This is a review of two recent books on Leon Trotsky, one of the most prominent Russian revolutionary leaders and an ardent critic of Stalin. The review analyses the main arguments of both books as well as their contribution to the study of Trotsky's personality and political legacy.
This book critically examines the Left Opposition in the Bolshevik party. This group, which is widely known as the “Trotskyist Opposition”, began to form in 1923–1924, when the Party experienced a severe political conflict that took the form of a public confrontation between two political trends related to issues of intra-party practice and economic policies. These problems of party and government leadership led to the friction and then split the party in 1926–1928. Already by 1923 the majority of members of both the Central Committee and the Opposition had become the ideological and organizational cores of their respective groups, which then combined into stable or situational coalitions. In examining these processes, the author addresses key issues of the Soviet political history of the 1920s.
The book draws on significant new archival research and offers an anthropological approach to understanding the political culture of the Early Soviet era. Moving beyond conventional explanations of the struggle for power in the USSR, the author focuses not only on the Leon Trotsky and his primary foes from the Party (Stalin, Zinoviev and others), but also reconstructing the opposition as the complex phenomena, which exposes how broad political communication functioned in the limited space of the Soviet politics.
The author reconsiders the main reasons and phases of the intra-party struggle, political views and individual roles of the oppositionists, in order to explain why the Opposition failed. Focusing not only on the traditional subjects of political history, such as leaders, power apparatus and program texts, the author reveals the rank-and-file’s role, as well as the instrumentations, meanings and tactics of their “grass-root” politics. The author’s approach allows readers to look beyond the dichotomies of open and closed, the upper and lower classes, formal and informal, and so on, drawing our attention not only to the relations between democracy and conflicts but also to rumors and secrecy, clientelism, and emotions.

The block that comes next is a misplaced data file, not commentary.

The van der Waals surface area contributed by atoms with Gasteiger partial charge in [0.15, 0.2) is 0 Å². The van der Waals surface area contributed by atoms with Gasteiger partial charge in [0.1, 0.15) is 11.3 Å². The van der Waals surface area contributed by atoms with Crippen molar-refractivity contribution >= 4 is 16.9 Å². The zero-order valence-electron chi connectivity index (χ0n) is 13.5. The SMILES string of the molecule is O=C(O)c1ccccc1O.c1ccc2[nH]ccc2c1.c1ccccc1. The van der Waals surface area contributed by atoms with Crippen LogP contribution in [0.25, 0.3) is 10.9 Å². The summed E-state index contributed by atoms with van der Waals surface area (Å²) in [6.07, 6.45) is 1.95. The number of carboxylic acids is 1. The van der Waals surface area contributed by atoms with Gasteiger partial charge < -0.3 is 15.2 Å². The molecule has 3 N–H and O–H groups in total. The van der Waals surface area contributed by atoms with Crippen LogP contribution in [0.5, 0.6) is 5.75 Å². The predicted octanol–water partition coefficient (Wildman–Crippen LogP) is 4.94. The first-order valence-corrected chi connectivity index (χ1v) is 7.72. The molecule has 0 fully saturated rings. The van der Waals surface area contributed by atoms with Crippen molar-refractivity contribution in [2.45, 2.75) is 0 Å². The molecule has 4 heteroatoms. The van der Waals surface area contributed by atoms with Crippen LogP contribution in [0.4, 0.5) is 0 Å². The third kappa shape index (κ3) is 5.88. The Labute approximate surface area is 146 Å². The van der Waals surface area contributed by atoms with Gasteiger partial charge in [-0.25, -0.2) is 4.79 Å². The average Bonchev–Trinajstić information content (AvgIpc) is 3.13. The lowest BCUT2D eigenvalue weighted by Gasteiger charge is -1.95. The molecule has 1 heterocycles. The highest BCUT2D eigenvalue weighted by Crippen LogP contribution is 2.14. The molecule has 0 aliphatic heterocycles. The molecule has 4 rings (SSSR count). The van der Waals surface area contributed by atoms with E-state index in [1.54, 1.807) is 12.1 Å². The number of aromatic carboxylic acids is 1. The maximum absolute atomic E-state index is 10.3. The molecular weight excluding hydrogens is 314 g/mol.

Such analysis is possible because the political opposition of 1923–1924 was heterogeneous in composition, and informal in organizing support for reform in the party. In a practical sense, there were two oppositions — the leaders’ opposition and the masses' opposition — and, correspondingly, oppositions within the party among the elites and among the rank and file. Members of this coalition were united situationally as a result of their critical attitude toward party policy and more resolute support for "democratization" of the inner-party regime. As a result, the opposition was largely an abstract concept; its image was a shaky and sometimes elusive phantom. Being independent of its founders, its numerous actors constantly reconstructed the political spectacle of which they were a part.
The history of the Opposition makes it possible to take a fresh look at the features of policy in the first decade of Soviet power. Through such analysis, this work argues that policy cannot be reduced to the actions of the power elites or the impersonal mechanism of the party-state.